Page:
Men who have sex with men (MSM) in serodiscordant relationships could benefit from dyad-level interventions to improve HIV medication adherence among both partners, a study published in Journal of Acquired Immune Deficiency Syndromes suggested.
The study analyzed data from Project Stronger Together, a randomized controlled trial of serodiscordant male couples in three U.S. metropolitan areas. One-hundred twenty HIV-negative partners were assessed every six months for a total of 24 months. At baseline, 42% of participants were on PrEP and 63% of partners living with HIV were virally suppressed.
PrEP use was found to be twice as common among participants whose partners had an undetectable HIV viral load compared to participants whose partners were viremic. By contrast, a partner’s level of self-reported HIV treatment adherence did not appear to affect a person’s decision to take PrEP—nor did whether the HIV-positive partner was currently taking HIV medications at all.
A person can encourage their partner’s healthy behavior; such concern, in turn, can strengthen the relationship, which in turn can increase both partners’ motivation to stay healthy by taking HIV medications for prevention or treatment, study authors theorized. Dyad-level interventions may help to start such a virtuous cycle. “We do want to emphasize the important [sic] of having collective goals because dyadic benefits of mutual pill-taking do exist,” study authors wrote.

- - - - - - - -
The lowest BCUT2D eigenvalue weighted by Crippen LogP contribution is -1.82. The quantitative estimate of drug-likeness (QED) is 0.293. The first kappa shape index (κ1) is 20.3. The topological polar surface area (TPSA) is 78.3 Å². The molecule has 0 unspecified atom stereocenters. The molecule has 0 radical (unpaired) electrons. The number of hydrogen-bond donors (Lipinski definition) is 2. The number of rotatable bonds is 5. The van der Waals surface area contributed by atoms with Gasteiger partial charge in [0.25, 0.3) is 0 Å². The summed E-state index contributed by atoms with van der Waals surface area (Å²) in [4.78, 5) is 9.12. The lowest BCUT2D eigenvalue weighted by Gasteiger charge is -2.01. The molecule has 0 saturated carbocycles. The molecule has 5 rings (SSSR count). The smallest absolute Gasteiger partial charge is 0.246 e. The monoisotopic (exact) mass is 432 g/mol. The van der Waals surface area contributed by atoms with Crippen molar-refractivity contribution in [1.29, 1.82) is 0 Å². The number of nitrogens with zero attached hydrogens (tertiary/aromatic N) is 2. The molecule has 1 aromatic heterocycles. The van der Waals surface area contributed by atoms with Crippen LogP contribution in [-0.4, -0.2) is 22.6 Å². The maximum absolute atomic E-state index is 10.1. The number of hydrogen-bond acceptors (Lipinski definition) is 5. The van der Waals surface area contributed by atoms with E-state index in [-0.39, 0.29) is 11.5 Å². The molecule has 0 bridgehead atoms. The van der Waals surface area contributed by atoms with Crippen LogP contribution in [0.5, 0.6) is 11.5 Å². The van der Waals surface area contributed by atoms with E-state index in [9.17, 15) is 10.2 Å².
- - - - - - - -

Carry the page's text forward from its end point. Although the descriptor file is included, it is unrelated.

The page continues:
All that said, in the era of U=U, mutually monogamous couples may not need PrEP if the HIV-positive partner has an undetectable viral load while on HIV treatment, the authors noted.
Study limitations included self-reported data, lack of information on insurance status, exclusively urban study sites, and the possibility that those volunteering for this study may be more health conscious than the general public.